The Literary Horizon: At the Mountains of Madness, Pride & Prejudice & Zombies

Horror! Not a genre I’m particularly well-read in. You see, I’m squeamish. It’s the reason that despite my love for Peter Jackson as a director, I’ve yet to see his earlier stuff. (Heavenly Creatures flirts with horror, but doesn’t ultimately go there. That’s quite a good film, by the way, I recommend it.) But there’s still horror on my reading list, because why read if you’re not going to challenge yourself?

At the Mountains of Madness by H. P. Lovecraft

Long acknowledged as a master of nightmarish visions, H. P. Lovecraft established the genuineness and dignity of his own pioneering fiction in 1931 with his quintessential work of supernatural horror, At the Mountains of Madness. The deliberately told and increasingly chilling recollection of an Antarctic expedition’s uncanny discoveries–and their encounter with untold menace in the ruins of a lost civilization–is a milestone of macabre literature.

This exclusive new edition, presents Lovecraft’s masterpiece in fully restored form, and includes his acclaimed scholarly essay “Supernatural Horror in Literature.” This is essential reading for every devotee of classic terror.

via Amazon

I know very little about H. P. Lovecraft and his writings; I’ve heard his name, of course, but it’s that situation where people assume you already know something and you don’t want to let them know that you don’t know. You follow? In any case, a novella in the public domain sounds like a fine place to start with him.

The Boston Book Bums thoroughly enjoyed it, especially the bridge between horror and science fiction. Listener at Free Listens enjoyed it, but found it so influential it weirdly read as derivative.

At the Mountains of Madness was serialized in 1936.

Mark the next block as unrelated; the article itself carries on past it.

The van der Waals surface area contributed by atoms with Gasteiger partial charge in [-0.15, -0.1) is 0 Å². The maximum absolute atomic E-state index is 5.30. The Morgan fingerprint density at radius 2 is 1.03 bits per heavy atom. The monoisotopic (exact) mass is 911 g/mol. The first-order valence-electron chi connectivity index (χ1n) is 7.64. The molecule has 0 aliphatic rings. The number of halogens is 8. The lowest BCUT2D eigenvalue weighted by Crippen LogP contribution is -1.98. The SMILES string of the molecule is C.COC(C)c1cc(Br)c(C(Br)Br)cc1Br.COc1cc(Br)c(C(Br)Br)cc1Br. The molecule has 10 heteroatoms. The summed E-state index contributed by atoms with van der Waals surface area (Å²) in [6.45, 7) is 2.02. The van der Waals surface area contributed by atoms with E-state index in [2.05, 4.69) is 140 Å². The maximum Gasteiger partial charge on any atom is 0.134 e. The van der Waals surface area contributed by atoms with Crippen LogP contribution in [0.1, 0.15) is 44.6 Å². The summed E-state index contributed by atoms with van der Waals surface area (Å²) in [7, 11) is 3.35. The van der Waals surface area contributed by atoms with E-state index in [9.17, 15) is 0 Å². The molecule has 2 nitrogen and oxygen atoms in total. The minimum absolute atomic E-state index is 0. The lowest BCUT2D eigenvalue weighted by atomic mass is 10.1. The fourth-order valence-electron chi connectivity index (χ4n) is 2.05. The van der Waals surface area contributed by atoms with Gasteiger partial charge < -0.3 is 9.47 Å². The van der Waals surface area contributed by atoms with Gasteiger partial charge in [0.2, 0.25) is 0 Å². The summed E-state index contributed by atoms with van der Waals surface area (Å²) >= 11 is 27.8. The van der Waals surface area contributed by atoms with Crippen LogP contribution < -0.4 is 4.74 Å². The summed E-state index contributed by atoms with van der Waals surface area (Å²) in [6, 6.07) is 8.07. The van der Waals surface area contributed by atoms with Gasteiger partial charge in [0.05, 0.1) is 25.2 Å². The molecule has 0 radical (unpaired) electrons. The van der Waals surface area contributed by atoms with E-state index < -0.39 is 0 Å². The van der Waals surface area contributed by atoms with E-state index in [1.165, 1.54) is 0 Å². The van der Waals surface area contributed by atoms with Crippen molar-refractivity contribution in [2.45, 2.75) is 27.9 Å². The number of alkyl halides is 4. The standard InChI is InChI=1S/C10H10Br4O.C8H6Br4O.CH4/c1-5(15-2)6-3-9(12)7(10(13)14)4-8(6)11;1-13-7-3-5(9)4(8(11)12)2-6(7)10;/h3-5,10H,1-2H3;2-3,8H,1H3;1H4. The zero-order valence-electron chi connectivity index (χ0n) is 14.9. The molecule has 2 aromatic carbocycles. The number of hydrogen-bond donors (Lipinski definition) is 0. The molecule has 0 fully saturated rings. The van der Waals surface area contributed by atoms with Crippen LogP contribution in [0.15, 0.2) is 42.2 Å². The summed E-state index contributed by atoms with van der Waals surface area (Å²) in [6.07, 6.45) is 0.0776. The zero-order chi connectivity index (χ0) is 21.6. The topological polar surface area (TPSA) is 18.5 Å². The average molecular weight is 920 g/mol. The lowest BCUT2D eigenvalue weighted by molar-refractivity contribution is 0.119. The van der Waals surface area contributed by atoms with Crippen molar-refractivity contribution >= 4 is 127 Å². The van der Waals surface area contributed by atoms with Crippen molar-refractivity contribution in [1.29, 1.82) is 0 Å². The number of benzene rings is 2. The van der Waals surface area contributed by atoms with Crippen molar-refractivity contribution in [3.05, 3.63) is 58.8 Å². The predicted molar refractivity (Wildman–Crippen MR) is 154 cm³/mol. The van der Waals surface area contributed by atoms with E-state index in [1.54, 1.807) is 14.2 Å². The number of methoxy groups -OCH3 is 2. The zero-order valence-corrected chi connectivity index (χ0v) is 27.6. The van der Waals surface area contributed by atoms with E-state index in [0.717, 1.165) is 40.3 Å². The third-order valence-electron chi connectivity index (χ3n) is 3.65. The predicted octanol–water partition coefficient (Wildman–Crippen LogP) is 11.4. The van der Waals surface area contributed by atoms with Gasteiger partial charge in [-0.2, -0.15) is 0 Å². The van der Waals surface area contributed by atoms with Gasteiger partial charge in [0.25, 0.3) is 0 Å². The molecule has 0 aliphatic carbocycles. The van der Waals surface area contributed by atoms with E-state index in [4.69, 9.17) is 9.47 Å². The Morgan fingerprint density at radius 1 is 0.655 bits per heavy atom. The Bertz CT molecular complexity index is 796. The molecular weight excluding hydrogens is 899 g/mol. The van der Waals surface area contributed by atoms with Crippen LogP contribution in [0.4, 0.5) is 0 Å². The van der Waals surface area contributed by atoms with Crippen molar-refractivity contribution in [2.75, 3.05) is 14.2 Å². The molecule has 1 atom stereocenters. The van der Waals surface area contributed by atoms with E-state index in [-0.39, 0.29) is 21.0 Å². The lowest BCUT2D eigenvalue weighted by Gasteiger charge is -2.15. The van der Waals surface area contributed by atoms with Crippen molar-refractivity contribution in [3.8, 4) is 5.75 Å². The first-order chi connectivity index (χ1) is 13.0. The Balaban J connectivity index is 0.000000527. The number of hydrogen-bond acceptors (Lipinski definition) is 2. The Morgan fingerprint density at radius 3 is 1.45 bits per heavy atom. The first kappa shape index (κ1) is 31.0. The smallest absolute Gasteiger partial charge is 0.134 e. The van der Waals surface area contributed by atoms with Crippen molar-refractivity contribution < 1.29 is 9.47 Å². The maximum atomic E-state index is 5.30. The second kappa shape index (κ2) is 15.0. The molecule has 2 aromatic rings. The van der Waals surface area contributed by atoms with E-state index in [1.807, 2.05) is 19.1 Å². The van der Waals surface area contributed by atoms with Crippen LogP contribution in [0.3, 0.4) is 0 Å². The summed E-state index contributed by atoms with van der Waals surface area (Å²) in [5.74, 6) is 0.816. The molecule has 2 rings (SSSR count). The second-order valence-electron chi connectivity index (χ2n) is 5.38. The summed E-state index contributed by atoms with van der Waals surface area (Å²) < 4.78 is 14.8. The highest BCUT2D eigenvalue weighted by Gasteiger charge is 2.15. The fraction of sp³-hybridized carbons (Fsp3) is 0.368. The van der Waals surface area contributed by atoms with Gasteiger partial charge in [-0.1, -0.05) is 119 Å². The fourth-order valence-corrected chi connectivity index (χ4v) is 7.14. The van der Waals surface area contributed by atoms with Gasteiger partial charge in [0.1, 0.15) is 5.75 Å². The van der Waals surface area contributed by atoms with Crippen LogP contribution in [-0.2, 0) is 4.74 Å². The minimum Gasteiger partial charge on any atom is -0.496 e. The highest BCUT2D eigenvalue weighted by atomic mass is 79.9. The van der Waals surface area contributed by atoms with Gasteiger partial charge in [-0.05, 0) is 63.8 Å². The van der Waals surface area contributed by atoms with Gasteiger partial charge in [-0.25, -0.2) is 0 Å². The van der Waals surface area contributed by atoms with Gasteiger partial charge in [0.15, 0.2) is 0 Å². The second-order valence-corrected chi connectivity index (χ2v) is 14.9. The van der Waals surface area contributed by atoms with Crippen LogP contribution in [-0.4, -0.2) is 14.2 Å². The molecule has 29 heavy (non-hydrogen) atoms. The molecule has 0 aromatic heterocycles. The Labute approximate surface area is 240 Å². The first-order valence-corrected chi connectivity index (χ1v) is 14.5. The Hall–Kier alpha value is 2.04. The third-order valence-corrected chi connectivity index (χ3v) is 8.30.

Pride & Prejudice & Zombies by Jane Austen and Seth Grahame-Smith

“It is a truth universally acknowledged that a zombie in possession of brains must be in want of more brains.”

So begins Pride and Prejudice and Zombies, an expanded edition of the beloved Jane Austen novel featuring all-new scenes of bone-crunching zombie mayhem. As our story opens, a mysterious plague has fallen upon the quiet English village of Meryton—and the dead are returning to life! Feisty heroine Elizabeth Bennet is determined to wipe out the zombie menace, but she’s soon distracted by the arrival of the haughty and arrogant Mr. Darcy. What ensues is a delightful comedy of manners with plenty of civilized sparring between the two young lovers—and even more violent sparring on the blood-soaked battlefield. Can Elizabeth vanquish the spawn of Satan? And overcome the social prejudices of the class-conscious landed gentry? Complete with romance, heartbreak, swordfights, cannibalism, and thousands of rotting corpses, Pride and Prejudice and Zombies transforms a masterpiece of world literature into something you’d actually want to read.

via Amazon

At this point, it’s no longer merely my delight at seeing a published remix that turns Elizabeth Bennet into a zombie hunter that motivates me to read this, but a matter of catching up with the rest of the world. I even have a copy; I was thinking about reading it for Halloween, but I can never schedule my own reading.

Lisa Glass at Vulpes Libris enjoyed it, noting how the added zombies flow well with the text (really!). Jenners at Life… With Books also enjoyed it, especially the humorous reader’s guide included in the back.

Pride & Prejudice & Zombies was published on March 1, 2009.

6 thoughts on “The Literary Horizon: At the Mountains of Madness, Pride & Prejudice & Zombies

  1. I read a couple of volumes of H.P. Lovecraft. He’s well-worth reading — not my favorite — but incredibly influential and interesting. Also, he clearly has some bizarre xenophobic issues that are ripe to do a postcolonial reading of.

  2. I wouldn’t go with Mountains of Madness as an introduction to Lovecraft. IMHO his short stories are much better, particularly The Call of Cthulhu, The Shadow Over Innsmouth, and Dunwich Horror. Then move on to AtMoM. Just my take.

  3. I couldn’t stand Pride & Prejudice & Zombies … so much comic potential, and so much buzz surrounding the book, but it’s really badly written. I think even just one or 2 rounds with a good editor would have made a huge difference – I might’ve been able to overlook the flaws & just enjoy it for the entertainment value.

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